3. The big men held their own against Kaleb Wesson.
Ohio State’s dominance early in the season centered primarily on Wesson, who dropped 20 pounds in the summer and started the year playing at an All-American level. The center entered the game Jan. 7 averaging 14.7 points and 9.3 rebounds per game, and there were legitimate questions regarding how the Terps would handle his 6-foot-9, 270-pound frame.
But Jalen Smith, 45 pounds lighter than his counterpart, held his own (with some help from reserve centers Chol Marial and Joshua Tomaic, plus occasional doubles). Wesson shot 5-of-13 from the floor en route to his 15 points. He did have nine rebounds, and Ohio State led 39-36 on the glass, but Wesson also struggled with foul trouble, picking up his second at the 5:15 mark of the first half and his fourth with 7:29 remaining in the game.
“It was a huge physical matchup,” Smith said. “I knew coming into the game it was gonna be a challenge just trying to use my speed and my quickness to get around him, but overall, I did my best and we came out with the win.”
When asked to grade his performance against the Buckeyes’ big man, Smith gave himself “something in the range” of a C+ to B-, but teammates and both coaches had much higher praise.
“I feel like he’s just grown so much mentally,” Darryl Morsell said. “Last year, he woulda gotten scored on and maybe shut down, maybe needed somebody to motivate him. He’s self-motivated this year, and it’s what we need.”
4. The Terps’ 3-point shooting came alive.
Long range hasn’t been kind to Maryland this year (30.7 percent entering Jan. 7). So naturally, nearly the entire first-half offense came from behind the arc. Maryland went 7-of-11 on threes in the opening period, compared to just 1-of-9 on twos.
The second half was more lackluster from distance, as the Terps were just 1-of-7, but they still averaged out at 44.4 percent (8-of-18) for the game. That’s their second-best clip of the season and just their second time finishing above 39 percent (they were 7-of-14 against Bryant). And the eight triples were distributed among six different players.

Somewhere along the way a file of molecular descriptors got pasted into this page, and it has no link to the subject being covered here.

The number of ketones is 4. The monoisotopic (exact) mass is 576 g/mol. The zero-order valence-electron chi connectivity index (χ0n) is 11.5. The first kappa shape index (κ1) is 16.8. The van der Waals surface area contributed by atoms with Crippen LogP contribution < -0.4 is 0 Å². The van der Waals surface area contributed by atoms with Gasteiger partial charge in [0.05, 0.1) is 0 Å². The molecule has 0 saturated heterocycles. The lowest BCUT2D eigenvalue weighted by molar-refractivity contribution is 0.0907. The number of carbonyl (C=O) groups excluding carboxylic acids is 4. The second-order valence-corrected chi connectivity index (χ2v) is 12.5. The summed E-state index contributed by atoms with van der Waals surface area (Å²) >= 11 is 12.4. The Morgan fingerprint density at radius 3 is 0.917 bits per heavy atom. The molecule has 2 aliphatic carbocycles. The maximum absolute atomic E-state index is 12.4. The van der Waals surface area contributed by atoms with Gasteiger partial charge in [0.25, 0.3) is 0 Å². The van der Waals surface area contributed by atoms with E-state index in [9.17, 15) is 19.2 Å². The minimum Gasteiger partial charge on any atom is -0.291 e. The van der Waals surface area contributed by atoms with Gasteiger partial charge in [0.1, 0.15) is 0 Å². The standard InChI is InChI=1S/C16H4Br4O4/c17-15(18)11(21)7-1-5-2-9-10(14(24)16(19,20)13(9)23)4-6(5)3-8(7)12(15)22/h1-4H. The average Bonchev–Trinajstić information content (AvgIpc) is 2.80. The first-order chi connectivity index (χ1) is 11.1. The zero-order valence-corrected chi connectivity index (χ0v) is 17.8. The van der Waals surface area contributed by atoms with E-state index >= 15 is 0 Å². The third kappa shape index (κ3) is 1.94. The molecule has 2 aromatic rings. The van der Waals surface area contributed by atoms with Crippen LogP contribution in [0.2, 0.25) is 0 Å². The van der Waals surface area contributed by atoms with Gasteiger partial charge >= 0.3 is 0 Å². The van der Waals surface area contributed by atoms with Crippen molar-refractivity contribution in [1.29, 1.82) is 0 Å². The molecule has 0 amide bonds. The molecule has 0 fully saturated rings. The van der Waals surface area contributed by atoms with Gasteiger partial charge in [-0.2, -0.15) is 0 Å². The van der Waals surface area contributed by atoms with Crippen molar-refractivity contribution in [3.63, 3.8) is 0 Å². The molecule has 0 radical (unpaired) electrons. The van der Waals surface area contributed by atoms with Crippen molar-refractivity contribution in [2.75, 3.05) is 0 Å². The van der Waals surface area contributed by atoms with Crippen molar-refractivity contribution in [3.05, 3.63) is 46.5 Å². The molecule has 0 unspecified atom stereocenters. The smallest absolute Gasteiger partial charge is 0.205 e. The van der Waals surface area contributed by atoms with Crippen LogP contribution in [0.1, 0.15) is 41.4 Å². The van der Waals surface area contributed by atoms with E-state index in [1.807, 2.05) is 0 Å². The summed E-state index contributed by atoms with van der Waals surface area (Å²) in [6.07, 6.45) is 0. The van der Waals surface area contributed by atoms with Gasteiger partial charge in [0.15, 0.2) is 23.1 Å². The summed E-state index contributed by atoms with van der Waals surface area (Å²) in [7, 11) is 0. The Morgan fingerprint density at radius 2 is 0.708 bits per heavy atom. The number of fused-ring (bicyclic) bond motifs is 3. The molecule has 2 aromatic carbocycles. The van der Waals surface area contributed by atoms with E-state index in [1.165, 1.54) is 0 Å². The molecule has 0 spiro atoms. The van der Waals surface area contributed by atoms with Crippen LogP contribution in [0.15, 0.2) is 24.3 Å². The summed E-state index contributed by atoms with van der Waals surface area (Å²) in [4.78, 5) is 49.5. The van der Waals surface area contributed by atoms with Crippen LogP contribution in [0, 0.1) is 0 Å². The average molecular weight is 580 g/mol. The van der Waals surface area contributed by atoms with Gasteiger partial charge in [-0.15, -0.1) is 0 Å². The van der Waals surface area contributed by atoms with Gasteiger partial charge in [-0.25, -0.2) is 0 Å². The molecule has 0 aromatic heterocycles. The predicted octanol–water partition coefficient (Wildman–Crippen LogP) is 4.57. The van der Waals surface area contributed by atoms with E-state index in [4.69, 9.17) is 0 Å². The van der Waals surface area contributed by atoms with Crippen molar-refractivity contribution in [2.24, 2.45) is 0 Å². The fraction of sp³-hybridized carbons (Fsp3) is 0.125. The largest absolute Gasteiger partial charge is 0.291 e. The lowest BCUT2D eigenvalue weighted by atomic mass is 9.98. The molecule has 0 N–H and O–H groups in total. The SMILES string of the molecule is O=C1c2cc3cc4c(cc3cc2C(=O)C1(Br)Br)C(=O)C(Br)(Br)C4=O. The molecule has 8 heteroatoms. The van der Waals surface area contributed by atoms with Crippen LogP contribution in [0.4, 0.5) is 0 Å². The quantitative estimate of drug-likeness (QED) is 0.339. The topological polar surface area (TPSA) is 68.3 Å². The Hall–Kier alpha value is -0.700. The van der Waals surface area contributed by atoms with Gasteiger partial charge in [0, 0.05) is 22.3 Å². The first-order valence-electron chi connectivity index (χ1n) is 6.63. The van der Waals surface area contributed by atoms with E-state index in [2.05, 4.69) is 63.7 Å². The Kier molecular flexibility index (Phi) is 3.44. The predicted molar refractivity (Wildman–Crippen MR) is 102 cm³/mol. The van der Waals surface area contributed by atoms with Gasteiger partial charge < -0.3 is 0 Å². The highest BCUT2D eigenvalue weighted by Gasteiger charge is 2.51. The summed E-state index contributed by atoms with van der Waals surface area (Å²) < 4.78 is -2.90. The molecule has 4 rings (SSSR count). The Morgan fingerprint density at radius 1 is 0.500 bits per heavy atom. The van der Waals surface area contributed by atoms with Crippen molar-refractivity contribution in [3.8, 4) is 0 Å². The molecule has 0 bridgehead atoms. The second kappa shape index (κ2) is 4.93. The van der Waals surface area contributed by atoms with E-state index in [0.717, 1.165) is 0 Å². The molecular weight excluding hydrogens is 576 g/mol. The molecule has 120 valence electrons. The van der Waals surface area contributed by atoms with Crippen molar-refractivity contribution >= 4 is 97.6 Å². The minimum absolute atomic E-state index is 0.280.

“I wasn’t surprised because we’ve been shooting the ball really well in practice and scrimmages,” Turgeon said. “Our last three charted practices, we’ve shot close to 60 percent and close to 42 or 43 percent from three. So as a coach, you always know it starts in practice and eventually gets to games.”
5. Now to the road.
Maryland is now 9-0 at Xfinity Center this season, including 3-0 in conference home games. But the Terps are still 0-2 in true road contests, losing sloppy battles with Penn State and Seton Hall.
After holding serve at home against Indiana and Ohio State, the Terps will face two road tests in the coming week. First up is Iowa Jan. 10, followed by Wisconsin Jan. 14. KenPom’s predictive model gives them a 47 percent and 49 percent chance in those games, respectively, projecting a pair of one-point losses. But if Maryland can come away with a split, it’ll keep its momentum going. And a sweep would cement the Terps as a national contender again.